The Department of Health has lost a legal battle to keep statistics about late abortions secret.
In a victory for pro-lifers, the High Court upheld an earlier decision by the Information Commissioner to release the data.
Pro-lifers want the numbers to be made public because there may be abuse of laws allowing late abortions for “serious” disability.
Abortion is outlawed in Britain after 24 weeks of pregnancy, but is allowed up to the point of birth for babies with a substantial risk of “serious” disability.
However, babies with treatable conditions such as cleft palate or club foot have been aborted late into a pregnancy.
The Department of Health claims publishing the statistics could lead to the identification of the women involved.
But that was rejected by the court. Mr Justice Cranston said an earlier ruling was right to conclude the risk of identification was “extremely remote”.
Outside the High Court Josephine Quintavalle of the ProLife Alliance said: “The resistance of the Department of Health is extraordinary. This is a great victory for freedom of information and accountability and most importantly for the rights of the disabled unborn child.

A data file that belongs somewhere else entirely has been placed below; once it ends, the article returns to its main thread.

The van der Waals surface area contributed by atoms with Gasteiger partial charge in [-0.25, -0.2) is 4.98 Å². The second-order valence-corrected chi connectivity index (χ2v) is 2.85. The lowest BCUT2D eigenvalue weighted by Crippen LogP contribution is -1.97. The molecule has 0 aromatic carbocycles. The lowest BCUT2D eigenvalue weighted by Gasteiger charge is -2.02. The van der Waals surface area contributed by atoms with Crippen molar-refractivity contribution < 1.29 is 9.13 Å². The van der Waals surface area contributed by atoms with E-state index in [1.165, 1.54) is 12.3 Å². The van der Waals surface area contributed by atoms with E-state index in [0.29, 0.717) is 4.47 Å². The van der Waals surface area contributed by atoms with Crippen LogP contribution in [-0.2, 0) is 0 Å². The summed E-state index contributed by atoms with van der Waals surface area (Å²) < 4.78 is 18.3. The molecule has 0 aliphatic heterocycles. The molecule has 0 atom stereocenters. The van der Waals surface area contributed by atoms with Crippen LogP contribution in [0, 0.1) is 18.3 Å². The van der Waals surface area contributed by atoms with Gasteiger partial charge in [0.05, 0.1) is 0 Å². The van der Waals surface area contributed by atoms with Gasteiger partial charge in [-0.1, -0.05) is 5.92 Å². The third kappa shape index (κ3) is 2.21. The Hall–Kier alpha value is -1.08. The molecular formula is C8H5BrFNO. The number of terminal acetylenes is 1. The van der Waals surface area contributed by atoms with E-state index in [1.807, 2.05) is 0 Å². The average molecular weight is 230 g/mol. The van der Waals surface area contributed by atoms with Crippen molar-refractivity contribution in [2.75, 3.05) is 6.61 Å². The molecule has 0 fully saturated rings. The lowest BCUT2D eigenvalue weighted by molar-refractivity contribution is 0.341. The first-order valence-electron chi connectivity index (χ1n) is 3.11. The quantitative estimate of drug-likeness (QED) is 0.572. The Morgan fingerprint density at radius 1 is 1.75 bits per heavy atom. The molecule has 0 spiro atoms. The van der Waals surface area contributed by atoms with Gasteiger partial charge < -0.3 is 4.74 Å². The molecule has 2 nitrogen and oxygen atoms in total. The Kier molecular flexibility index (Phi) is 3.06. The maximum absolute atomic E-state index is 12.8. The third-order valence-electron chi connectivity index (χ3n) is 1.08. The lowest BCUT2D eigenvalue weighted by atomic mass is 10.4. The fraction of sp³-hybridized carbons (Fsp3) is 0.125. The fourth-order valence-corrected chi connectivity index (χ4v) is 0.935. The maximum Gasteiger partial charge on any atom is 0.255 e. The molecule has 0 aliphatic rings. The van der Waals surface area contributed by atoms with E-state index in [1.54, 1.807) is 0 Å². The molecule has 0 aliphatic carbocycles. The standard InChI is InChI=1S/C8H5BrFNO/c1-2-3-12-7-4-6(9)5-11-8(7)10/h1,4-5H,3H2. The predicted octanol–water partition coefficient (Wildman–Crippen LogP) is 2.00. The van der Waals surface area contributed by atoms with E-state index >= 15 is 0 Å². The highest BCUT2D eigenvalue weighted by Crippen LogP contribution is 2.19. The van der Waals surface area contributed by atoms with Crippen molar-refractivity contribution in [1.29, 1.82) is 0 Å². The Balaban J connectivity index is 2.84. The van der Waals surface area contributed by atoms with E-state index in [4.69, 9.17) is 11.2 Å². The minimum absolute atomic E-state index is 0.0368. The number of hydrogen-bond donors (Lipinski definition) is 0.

“There is no proper mechanism for the scrutiny of abortion provision other than the meagre information provided by statistics, and these were far more detailed in 2001 than they are today, particularly in relationship to late abortions.
“The ProLife Alliance asked for the relevant information some six years ago. The judgment today went in our favour but there is every indication that the Department of Health will appeal. What is there to hide?”
A Department of Health spokesman said: “The Department will now consider the implications of this judgment and the options available.”